Bethany and Hannah Goralski may have lost a parent, but they certainly gained new family on Monday after meeting the recipients of their kidney donations —and the two chains of successive donations theirs inspired.
The two sisters had lost their father, Mark, to kidney disease in 2018. The Goralski family had done everything they could to preserve his life; Bethany and Hannah’s brother, Josh, donated his kidney to his father in 2011, but the transplant had failed.
The two sisters also wanted to donate their kidneys to their ailing father, but by that point, Mark was too ill to attempt another transplant.
So with their father’s passing, the Goralski sisters resolved to give others what their father had so desperately needed by donating their own kidneys in March 2019, on two successive days.
What the two wanted was to save other families from the grief they endured due to their father’s failing kidney. What they didn’t anticipate, however, was that their donated kidneys would spark two chains of kidney donations that have changed more than 10 other lives.
The donors, including the Goralski sisters, recipients, and part of the medical staff involved in the endeavor gathered Monday at Northwestern Memorial Hospital to meet face-to-face for the first time.
Because the donations were anonymous, neither the five donors nor the five recipients in the room knew who each other was —they were complete strangers.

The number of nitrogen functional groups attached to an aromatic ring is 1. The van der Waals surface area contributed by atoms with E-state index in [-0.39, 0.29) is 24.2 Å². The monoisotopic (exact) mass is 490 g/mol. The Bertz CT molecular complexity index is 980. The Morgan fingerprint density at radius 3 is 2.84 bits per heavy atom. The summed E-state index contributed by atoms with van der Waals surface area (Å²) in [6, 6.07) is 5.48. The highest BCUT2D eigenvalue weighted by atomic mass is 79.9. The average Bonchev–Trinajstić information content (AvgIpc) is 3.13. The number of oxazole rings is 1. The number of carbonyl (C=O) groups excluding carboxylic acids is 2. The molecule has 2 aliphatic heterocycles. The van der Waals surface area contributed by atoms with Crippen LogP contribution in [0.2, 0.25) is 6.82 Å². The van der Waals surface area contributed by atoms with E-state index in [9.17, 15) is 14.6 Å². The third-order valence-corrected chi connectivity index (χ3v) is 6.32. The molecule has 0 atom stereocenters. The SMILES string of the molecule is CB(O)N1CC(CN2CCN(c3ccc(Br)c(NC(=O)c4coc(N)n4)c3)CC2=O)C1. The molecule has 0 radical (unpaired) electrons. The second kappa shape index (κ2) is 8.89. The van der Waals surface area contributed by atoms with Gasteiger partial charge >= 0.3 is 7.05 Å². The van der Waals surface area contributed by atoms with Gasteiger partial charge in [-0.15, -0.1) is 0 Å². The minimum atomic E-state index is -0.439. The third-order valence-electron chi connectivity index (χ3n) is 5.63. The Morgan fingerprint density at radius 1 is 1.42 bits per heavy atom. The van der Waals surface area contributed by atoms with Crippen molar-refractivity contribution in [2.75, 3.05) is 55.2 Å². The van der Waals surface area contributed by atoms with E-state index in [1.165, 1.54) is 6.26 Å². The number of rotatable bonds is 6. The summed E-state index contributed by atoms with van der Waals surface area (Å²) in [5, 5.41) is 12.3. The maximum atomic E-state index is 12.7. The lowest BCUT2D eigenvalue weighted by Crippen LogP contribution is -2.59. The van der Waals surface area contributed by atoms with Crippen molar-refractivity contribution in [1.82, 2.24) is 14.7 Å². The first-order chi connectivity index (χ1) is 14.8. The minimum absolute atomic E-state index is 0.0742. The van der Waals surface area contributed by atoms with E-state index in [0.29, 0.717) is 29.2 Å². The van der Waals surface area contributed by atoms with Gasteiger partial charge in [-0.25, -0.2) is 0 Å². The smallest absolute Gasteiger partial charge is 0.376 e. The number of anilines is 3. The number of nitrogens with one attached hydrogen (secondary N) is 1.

Following brief context provided by Dr. John Friedewald, the medical director of kidney transplants at the hospital, each pair of donors and recipients was revealed one-by-one.
Hannah’s kidney had gone to Julia Bauchwitz. Bauchwitz’s friend, Kathryn Mottl, was inspired to donate her kidney, which went to Michael Apa. Apa’s daughter then donated hers, going to Luis Sandoval, whose friend is due to donate their kidney.
Bethany’s kidney went to Melanie Mavec, whose father, Richard Pollack, donated his to Christopher Heitz. Heitz’s in-law will donate their kidney next.
Those involved in these two chains embraced one another and held back tears upon meeting either their donors or recipients.
When Friedewald announced that Pollack’s kidney had gone to Heitz, Pollack told Heitz to “take care of it for us” as they hugged, eliciting chuckles from those observing.
After each donation pair was revealed, the Goralski sisters spoke with tears in their eyes.
“I’m shocked,” Bethany said. “We knew there was the potential for change. It’s exciting to think that my kidney didn’t just help one person, but helped all these people.”
Mavec, who received Bethany’s kidney, said that the experience meeting Bethany —and seeing all the others in the chains who had donated and received —was “heartfelt.”
“You just feel the personal aspect of it on a whole new inner level,” Mavec said. “That type of feeling… you just can’t describe it. It’s just there.
“You feel like you can look them in the eye like, ‘I feel connected to you now.’”